St. John’s Village has reported its former Acting Care Services Manager to the Australian Health Practitioner Regulation Authority following a review by the Australian Aged Care Quality Agency (AACQA).
The conduct detailed by AACQA was notifiable conduct and St John’s Village is under a legal obligation to report it.
The AACQA report identified the failings of the Acting Care Services Manager who was in charge of the facility during the influenza outbreak that resulted in 10 deaths. The AACQA review audit report states:
‘Management could not demonstrate consistent adherence to the Australian Government infection control guidelines. Management did not implement timely and effective infection control measures and did not provide coordination, direction and management during the outbreak to control the spread of infection. The home’s infection control coordinator was on planned leave from 31 August 2017 until 25 September 2017.… Roles and responsibilities for management and staff during the outbreak were not defined. Management reported while they met informally with designated staff to discuss the outbreak and order stock, they did not form an outbreak management team to coordinate and action a response to the outbreak. Management attended the home for short periods of time on weekends. Staff reported they did not receive consistent communication, education, guidance and support in relation to required infection control practices until approximately 22 August 2017…. Monitoring of staff practice to ensure compliance with infection control guidelines did not occur.’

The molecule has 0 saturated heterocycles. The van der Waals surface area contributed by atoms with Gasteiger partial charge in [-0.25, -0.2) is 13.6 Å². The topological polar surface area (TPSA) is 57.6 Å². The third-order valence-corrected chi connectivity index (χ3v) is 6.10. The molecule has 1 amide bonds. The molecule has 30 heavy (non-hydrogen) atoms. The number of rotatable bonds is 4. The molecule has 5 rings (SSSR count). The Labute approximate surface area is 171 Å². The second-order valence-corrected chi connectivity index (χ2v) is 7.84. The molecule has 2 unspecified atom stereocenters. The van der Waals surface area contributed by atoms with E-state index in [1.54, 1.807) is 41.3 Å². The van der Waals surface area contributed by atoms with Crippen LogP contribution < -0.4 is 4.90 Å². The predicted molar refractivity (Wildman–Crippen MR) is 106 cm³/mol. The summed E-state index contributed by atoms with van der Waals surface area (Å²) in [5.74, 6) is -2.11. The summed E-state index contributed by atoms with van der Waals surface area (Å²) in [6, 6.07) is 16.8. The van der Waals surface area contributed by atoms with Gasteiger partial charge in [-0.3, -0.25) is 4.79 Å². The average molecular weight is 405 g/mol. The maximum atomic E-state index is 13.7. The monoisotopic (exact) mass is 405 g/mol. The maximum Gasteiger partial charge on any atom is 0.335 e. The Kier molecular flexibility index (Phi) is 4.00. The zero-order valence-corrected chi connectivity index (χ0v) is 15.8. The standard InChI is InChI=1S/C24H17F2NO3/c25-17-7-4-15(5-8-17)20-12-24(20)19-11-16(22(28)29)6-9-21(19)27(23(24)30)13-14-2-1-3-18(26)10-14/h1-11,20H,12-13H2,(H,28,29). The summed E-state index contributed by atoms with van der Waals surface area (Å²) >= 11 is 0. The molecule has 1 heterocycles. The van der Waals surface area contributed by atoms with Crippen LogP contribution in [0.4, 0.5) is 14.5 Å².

St. John’s Village accepted the resignation of former Acting Care Services Manager at the conclusion of the AACQA review.
The Bishop of Wangaratta and Chair of the Board of St. John’s Village John Parkes said care services staff did an incredible job under very difficult circumstances.
“Fifty-three St John’s staff and 79 residents contracted flu, putting an enormous strain on our resources. I want to pay tribute to the way that the staff rose to the challenge of continuing to provide the best possible care to residents under such trying circumstances. Our priority going forward is the welfare and care of our residents and their partner, carers, families, and the staff.”
The AACQA has determined that St John’s Village does not meet 13 of the 44 Expected Outcomes in the Accreditation Standards (part of the Aged Care Act 1997). AACQA has told St John’s that the not-met Expected Outcomes and in fact the majority of issues identified occurred in the specific context of the influenza outbreak.
Two weeks prior to the review audit the St John’s Village Board established the Infection Control. Response & Quality Project Working Group to undertake an internal review of infection control, clinical care and quality processes against the 44 Expected Outcomes of the Accreditation Standards.
Prior to and in response to the review audit St. John’s has appointed a Nurse Advisor, a Nurse Practitioner and a new Business Manager. The number of care staff have been increased on weekends, week days and nights. Three permanent clinical care coordinators have been appointed and St. John’s is advertising for additional nurses and carers for evenings and weekends to reduce the need for agency staff.
St John’s is confident that these changes will guarantee St. John’s ongoing accreditation. We will continue to work closely with AACQA to make sure we deliver the highest quality care to our residents in line with accreditation standards.
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